What Is Acute Psychiatry?

Acute psychiatry is psychiatric intervention that typically occurs on an emergency basis. Patients who seek care from an acute psychiatry unit are usually suffering from sudden and severe psychiatric symptoms. Acute psychiatry usually seeks to ease patients' immediate symptoms and produce a treatment plan, whether the patient is released to return to their homes or committed into a long-term care facility for psychiatric illnesses.

Most psychiatric professionals believe that any sudden, extreme change in behavior may be grounds for emergency psychiatric intervention. These can include hallucinations, extreme feelings of anxiety, paranoia or depression, Patients who are suicidal, violent, or aggressive also need acute psychiatric care.

Mental illness and the consequences of substance abuse are among the most common reasons patients seek treatment in an acute psychiatry facility. Many people suffering mental illness manage to live normal lives most of the time, but may occasionally experience a severe relapse of their symptoms. Some types of mental illness, such as post-traumatic stress disorder (PTSD), depression and anxiety disorders, can occur in patients who were previously healthy. Substance abuse can also lead to the sudden appearance of psychiatric symptoms, especially after a binge on substances or after long-term, heavy substance abuse. Patients experiencing the sudden onset of severe psychiatric symptoms may need medication to relieve their symptoms, and supervision to ensure they don't harm themselves or others.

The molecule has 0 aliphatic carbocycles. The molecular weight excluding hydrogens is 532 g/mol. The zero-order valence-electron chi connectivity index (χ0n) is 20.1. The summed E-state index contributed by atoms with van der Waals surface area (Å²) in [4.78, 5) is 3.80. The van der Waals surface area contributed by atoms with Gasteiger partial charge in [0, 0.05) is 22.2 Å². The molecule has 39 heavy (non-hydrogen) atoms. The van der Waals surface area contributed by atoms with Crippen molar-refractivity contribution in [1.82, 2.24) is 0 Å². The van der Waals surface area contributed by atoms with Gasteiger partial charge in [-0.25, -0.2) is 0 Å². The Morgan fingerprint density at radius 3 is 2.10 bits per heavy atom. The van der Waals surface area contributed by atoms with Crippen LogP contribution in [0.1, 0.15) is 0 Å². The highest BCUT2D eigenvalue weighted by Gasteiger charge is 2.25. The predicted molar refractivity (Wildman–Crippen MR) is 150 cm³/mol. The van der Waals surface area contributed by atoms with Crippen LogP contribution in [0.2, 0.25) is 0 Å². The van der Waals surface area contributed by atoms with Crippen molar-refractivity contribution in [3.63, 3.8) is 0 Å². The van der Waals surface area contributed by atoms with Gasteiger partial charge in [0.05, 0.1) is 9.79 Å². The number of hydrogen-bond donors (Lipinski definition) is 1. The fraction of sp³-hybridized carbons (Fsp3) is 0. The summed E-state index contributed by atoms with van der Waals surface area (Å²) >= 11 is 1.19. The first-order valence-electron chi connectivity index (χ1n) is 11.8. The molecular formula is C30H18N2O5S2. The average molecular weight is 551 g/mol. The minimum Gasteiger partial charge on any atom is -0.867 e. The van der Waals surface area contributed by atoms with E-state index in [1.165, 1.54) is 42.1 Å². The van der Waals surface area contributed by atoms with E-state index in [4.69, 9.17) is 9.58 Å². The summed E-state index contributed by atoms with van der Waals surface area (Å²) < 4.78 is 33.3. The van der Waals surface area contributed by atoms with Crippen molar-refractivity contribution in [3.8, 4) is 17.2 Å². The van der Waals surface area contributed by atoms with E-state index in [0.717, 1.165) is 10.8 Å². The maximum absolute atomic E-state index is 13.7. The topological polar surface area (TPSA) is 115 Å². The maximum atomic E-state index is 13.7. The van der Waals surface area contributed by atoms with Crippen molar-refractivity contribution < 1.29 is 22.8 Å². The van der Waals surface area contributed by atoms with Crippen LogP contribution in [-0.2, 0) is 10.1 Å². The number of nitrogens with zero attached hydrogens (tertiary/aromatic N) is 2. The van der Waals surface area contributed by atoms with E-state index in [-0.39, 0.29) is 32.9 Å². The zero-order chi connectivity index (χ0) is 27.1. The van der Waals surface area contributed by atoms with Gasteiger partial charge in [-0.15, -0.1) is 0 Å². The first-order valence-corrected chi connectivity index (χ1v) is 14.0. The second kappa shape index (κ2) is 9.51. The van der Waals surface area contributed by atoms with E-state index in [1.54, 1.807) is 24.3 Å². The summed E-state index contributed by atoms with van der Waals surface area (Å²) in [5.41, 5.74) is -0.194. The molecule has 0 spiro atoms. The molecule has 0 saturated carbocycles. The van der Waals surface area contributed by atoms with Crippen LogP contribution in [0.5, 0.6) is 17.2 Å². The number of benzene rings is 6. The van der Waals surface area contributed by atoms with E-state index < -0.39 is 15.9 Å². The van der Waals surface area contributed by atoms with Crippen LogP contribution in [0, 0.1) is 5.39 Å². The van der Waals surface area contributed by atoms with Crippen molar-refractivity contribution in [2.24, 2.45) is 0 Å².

People who have experienced psychological trauma due to violence or a disaster of some type may often experience psychiatric symptoms after the event. Acute psychiatry professionals often try to be on hand immediately following natural disasters and other traumatic events. They seek to help the individuals involved to procure appropriate treatment for any psychological trauma as soon as possible. In a disaster setting where damage and injury have been widespread, medical professionals are usually obliged to focus on treating physical injuries first. Individuals who have been the victims of targeted violence are usually offered emergency psychiatric care, along with emergency medical care, in hospitals.

People with personality disorders may also benefit from the services of emergency psychiatric units. Personality disorders, like other mental illnesses, can cause bouts of extreme symptoms in between long periods of relative normalcy. While many of these people don't realize that their symptoms are psychological in origin, psychiatric treatment can help keep them and others safe.

Treatment in acute psychiatry units usually lasts for only a few days or weeks. Professionals use the time to relieve symptoms and assess psychiatric conditions. This is generally done through observation, medical and psychiatric exams, examination of medical and psychiatric history, and sometimes through limited psychotherapy. Professionals then typically form a treatment plan, which may include institutionalizing the patient if necessary, or sending the patient home to seek outpatient treatment if possible.


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